RALEIGH — With the clock ticking to get through thousands of overdue food stamp applications before a federal deadline, county workers are putting in overtime, and the state has deployed more staff.
State information released Thursday – about a week after the most recent federal warning – shows that the pile of overdue applications was cut nearly in half in seven days, to about 10,000. About of third of those overdue applications are in Wake County, which has a longer waiting list than any other county, one that’s nearly three times longer than No. 2 Cumberland.
Wake leaders vowed Thursday to eliminate the backlog by Feb. 7, with the help of 17 state staffers who are working alongside 110 county workers and 38 temporary employees.
Wake is one of 11 “regional processing centers” the state Department of Health and Human Services established this week where state workers are helping process food stamp applications.
The U.S. Department of Agriculture wants the backlog of the longest-waiting applications cleared by Feb. 10. A missed deadline means another letter, but the state and counties will still have some time after that to show progress before North Carolina loses administrative funds that amount to $88 million a year.
Wayne Black, the state social services director, said about 200 state workers have been deployed to counties to help file applications and work through NC FAST complications. NC FAST is the state’s new software program that was intended to improve efficiency and speed the delivery of public benefits, but instead has resulted in months of delays for those seeking help.
“The counties are working hard,” Black said. “There are a lot of people working a lot of overtime. The USDA has really put it to us. This is it. It’s got to be done. Everybody understands that.”
A staffer from Apex Rep. Paul Stam’s office sent an email Thursday asking House and Senate legislative assistants to volunteer to help with applications.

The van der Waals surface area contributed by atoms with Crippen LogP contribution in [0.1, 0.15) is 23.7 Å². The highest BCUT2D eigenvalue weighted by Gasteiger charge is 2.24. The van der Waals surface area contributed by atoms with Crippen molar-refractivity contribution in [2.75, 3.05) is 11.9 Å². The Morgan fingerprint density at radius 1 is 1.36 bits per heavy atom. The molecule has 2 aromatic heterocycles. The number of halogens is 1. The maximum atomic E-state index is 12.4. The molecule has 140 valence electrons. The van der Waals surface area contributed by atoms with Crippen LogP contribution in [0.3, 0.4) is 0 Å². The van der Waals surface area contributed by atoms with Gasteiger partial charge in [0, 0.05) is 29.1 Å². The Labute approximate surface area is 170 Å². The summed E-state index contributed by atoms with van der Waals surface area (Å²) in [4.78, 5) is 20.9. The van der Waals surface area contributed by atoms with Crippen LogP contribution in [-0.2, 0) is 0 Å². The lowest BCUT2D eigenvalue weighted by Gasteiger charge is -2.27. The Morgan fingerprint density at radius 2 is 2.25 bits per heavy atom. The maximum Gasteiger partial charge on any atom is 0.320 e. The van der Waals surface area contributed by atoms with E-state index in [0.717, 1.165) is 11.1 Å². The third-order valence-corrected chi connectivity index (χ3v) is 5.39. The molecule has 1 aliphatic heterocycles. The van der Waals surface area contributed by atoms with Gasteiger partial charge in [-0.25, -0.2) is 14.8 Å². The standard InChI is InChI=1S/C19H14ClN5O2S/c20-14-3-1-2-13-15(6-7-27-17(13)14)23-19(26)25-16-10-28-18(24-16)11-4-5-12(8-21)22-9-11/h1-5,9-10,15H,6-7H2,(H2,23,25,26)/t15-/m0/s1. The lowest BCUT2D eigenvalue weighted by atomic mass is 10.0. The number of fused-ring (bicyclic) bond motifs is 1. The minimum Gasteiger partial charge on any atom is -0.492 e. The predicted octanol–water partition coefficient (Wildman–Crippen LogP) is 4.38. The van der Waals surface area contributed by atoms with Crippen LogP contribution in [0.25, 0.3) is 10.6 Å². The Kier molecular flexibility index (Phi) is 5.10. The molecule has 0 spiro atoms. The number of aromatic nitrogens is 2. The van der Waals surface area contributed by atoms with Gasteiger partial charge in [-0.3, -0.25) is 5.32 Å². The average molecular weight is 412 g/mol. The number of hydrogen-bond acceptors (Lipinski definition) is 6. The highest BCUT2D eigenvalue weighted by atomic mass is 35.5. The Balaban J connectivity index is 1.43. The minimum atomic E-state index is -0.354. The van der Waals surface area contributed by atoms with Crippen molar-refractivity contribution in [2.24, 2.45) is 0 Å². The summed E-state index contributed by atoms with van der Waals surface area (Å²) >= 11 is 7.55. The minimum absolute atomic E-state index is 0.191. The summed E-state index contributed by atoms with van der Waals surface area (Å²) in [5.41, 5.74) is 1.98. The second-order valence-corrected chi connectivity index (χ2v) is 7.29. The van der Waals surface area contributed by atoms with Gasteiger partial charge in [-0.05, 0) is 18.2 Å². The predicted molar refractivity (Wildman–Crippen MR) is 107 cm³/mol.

Half the counties’ costs to administer the food stamp program comes from the federal government.
Wake staff is working through the weekend to eliminate the backlog, said Liz Scott, Wake’s assistant division director for social services.
“We have struggled to keep up with the demand in the food and nutrition program,” she said. Part of the problem is that staffing in social services hasn’t kept pace with the growing caseload, she said. While case managers are trying to get through the waiting list, new applications are filed each day.
County staff will present a request to county commissioners in a few weeks to hire more people, Scott said.
NC FAST has cost Wake $1 million since last summer, and it will need more than the $1.8 million budgeted for this fiscal year to keep its temporary staff.
Counties have spent millions on new equipment, employee overtime and temporary help, but still can’t keep up with the requests for food assistance.
Ray Jeffers, president of the N.C. Association of County Commissioners, said local government leaders never imagined that getting NC FAST to work would be so hard.
“It was kind of put to us that it was going to make life easier,” said Jeffers, vice-chairman of the Person County board of commissioners. “We were all excited about it.”
Jeffers and social service directors from around the state still have hope that NC FAST will live up to its promises once the problems are fixed. But until that time, they know hungry people are relying on charities for meals while they wait for their food stamp approvals.
‘Hours on top of hours’
The goal of NC FAST was to integrate and coordinate food assistance, Medicaid, Work First, child protective services, and other programs so that clients wouldn’t have to work with multiple case managers.
Carlton Paylor, social services director in Person, said it may have been easier to adapt to the new computer system if it hadn’t been introduced while the economy was still struggling.
More than 25 percent of Person residents eat with the help of food stamps, he said.
“We’re putting in hours on top of hours to make this work,” he said. “It’s going through a very hard time right now.”
Buncombe County won praise last year from Aldona Wos, the state secretary of health and human services, for its NC FAST efforts. The county spent nearly $1 million to get it working.
The county brought on temporary staff three months ago, and the human services department wants to hire more permanent staff, said Jim Holland, director of the human services budget team in Buncombe.
“NC FAST is a radical transformation from the way we’ve done it in the past,” Holland said. “We believe it is the right way to do business. There is a cost to that.”
Bonner: 919-829-4821; Twitter: @Lynn_Bonner